First Christian Yelich, and now Mike Trout. This one’s a little easier to take because A.) The Angels were mathematically eliminated from the playoffs in July, B.) Mike Trout could’ve had season-ending surgery in June and still won the American League MVP award, and C.) No one watches west coast baseball anyway, so nobody’s really missing anything.
Still, another amazing season in the books for Trout, who continues to build a case for what could eventually become the greatest statistical career of all-time. A career high 45 homers, a third straight season of an OPS north of a thousand (1.083) leading the league each year, a third straight season with an OPS+ north of 180 (184) leading the league in each of the last five years, a third straight year with a slugging percentage north of .600 (.645) leading the league in three out of the last five years, his fourth time leading the league in walks (110), and the fourth straight year that he’s led the league in on-base percentage (.438).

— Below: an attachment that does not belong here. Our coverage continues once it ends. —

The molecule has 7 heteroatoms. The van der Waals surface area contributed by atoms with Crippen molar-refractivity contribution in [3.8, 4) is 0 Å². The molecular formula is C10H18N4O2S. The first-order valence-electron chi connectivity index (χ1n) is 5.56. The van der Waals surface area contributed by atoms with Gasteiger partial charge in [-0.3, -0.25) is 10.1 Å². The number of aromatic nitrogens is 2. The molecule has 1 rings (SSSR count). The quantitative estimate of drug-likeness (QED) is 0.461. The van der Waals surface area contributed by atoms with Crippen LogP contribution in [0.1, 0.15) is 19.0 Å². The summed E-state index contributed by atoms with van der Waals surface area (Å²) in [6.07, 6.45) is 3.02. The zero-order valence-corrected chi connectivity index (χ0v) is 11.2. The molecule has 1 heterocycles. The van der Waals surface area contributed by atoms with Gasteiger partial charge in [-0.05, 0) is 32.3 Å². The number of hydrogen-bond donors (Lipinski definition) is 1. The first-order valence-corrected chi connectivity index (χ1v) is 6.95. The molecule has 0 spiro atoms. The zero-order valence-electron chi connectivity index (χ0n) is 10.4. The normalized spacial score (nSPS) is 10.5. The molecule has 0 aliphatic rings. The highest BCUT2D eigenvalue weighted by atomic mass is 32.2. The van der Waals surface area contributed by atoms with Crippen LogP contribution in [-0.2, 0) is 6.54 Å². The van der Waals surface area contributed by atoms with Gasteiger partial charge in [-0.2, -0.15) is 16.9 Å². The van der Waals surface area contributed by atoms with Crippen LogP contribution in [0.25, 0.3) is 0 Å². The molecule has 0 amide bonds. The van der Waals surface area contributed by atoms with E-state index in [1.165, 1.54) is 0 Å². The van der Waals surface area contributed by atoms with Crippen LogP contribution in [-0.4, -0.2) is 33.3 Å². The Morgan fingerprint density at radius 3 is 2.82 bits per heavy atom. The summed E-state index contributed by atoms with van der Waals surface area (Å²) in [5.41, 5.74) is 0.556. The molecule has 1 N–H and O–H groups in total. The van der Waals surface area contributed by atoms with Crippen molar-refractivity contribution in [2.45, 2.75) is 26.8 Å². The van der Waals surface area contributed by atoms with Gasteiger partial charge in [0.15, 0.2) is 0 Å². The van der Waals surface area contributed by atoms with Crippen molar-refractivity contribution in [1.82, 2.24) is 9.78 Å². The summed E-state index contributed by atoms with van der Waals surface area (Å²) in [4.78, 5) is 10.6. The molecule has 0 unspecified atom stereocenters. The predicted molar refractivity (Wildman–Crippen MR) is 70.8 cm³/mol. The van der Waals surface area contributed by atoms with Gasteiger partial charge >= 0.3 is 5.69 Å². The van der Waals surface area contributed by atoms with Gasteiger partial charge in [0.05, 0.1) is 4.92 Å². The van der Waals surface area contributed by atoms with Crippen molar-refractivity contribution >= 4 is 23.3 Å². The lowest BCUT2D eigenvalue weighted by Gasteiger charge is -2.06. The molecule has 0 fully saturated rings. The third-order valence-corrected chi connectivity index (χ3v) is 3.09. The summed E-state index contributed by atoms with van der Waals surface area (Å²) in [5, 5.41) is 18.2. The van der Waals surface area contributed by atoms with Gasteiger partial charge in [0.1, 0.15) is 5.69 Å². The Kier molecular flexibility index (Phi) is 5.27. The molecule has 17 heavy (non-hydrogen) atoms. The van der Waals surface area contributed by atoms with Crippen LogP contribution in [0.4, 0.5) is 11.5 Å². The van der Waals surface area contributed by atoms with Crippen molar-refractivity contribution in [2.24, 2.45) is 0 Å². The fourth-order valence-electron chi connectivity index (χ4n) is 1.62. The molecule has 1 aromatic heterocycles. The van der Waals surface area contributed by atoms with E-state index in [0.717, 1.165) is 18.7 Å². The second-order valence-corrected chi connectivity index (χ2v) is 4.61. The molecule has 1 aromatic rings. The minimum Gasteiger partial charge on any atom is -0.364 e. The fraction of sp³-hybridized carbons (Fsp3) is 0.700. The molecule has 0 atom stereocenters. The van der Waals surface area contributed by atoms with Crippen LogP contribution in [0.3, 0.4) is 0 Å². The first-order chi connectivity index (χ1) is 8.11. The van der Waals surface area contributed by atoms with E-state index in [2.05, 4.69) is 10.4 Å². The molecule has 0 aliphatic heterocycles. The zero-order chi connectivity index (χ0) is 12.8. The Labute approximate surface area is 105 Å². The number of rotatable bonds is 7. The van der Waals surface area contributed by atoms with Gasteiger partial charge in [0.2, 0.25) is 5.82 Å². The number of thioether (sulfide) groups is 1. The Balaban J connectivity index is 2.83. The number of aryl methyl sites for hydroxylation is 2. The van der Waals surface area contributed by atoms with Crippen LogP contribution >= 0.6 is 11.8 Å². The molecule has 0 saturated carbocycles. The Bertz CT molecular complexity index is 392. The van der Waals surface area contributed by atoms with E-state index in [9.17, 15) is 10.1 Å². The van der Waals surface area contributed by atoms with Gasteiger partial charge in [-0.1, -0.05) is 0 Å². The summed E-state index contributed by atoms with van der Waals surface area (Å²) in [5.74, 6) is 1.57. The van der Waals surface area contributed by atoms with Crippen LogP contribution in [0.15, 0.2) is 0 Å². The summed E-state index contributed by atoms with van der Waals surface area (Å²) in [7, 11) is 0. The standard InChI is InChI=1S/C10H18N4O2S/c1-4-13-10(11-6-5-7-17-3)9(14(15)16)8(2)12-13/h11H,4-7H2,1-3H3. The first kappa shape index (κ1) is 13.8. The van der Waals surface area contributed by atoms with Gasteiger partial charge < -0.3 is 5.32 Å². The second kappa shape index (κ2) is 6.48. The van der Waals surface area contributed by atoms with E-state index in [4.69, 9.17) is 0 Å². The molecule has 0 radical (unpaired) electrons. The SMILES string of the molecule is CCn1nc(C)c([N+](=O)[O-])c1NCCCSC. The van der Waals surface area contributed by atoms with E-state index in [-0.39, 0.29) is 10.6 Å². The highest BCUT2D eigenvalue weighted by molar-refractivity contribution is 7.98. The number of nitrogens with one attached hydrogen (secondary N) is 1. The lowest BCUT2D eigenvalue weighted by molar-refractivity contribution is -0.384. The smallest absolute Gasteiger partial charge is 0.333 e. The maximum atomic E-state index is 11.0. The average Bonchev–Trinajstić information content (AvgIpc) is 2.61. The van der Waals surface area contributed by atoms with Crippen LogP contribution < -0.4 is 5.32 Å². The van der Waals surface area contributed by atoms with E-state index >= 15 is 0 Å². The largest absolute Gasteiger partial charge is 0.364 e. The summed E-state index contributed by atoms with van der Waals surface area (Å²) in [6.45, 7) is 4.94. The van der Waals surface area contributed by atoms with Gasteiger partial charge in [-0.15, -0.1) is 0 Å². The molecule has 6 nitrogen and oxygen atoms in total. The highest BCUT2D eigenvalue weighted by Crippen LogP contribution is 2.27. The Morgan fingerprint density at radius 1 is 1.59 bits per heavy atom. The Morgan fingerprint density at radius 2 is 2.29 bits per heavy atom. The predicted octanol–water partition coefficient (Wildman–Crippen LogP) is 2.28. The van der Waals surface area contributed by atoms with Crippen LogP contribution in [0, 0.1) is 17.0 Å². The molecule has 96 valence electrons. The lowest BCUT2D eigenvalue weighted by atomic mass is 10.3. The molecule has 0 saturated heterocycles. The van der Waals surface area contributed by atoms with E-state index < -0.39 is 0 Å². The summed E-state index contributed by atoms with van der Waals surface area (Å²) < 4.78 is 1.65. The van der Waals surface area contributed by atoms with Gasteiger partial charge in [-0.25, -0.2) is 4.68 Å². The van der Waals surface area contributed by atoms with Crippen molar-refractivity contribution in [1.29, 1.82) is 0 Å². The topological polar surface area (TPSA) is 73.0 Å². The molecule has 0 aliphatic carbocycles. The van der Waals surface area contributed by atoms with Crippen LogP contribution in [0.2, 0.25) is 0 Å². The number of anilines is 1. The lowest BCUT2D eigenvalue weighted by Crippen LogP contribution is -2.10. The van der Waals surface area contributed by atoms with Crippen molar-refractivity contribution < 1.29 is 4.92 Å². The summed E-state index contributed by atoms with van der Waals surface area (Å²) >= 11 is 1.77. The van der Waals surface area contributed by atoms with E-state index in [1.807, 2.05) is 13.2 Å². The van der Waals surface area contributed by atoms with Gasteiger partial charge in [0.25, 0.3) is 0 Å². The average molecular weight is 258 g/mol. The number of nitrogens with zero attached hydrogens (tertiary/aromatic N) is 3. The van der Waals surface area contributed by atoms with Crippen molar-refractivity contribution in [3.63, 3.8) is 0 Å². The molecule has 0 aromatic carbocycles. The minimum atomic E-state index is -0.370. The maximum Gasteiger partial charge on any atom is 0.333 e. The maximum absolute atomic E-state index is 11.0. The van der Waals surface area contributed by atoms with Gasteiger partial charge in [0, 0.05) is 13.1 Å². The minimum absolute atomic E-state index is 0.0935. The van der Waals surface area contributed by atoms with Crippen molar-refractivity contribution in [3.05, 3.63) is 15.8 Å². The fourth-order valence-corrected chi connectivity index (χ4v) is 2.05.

He’s just the best. Everybody knows that, because it’s been beaten into our brains over the last eight years, each of which he’s been an All Star. Trout leads the majors in both fWAR (8.6) and bWAR (8.3), so he’ll cruise to his third MVP award. In the last eight seasons, Trout has either won or finished runner-up for the MVP seven times. The only year he didn’t finish first or second was the year that he got hurt, only played 114 games and still finished fourth.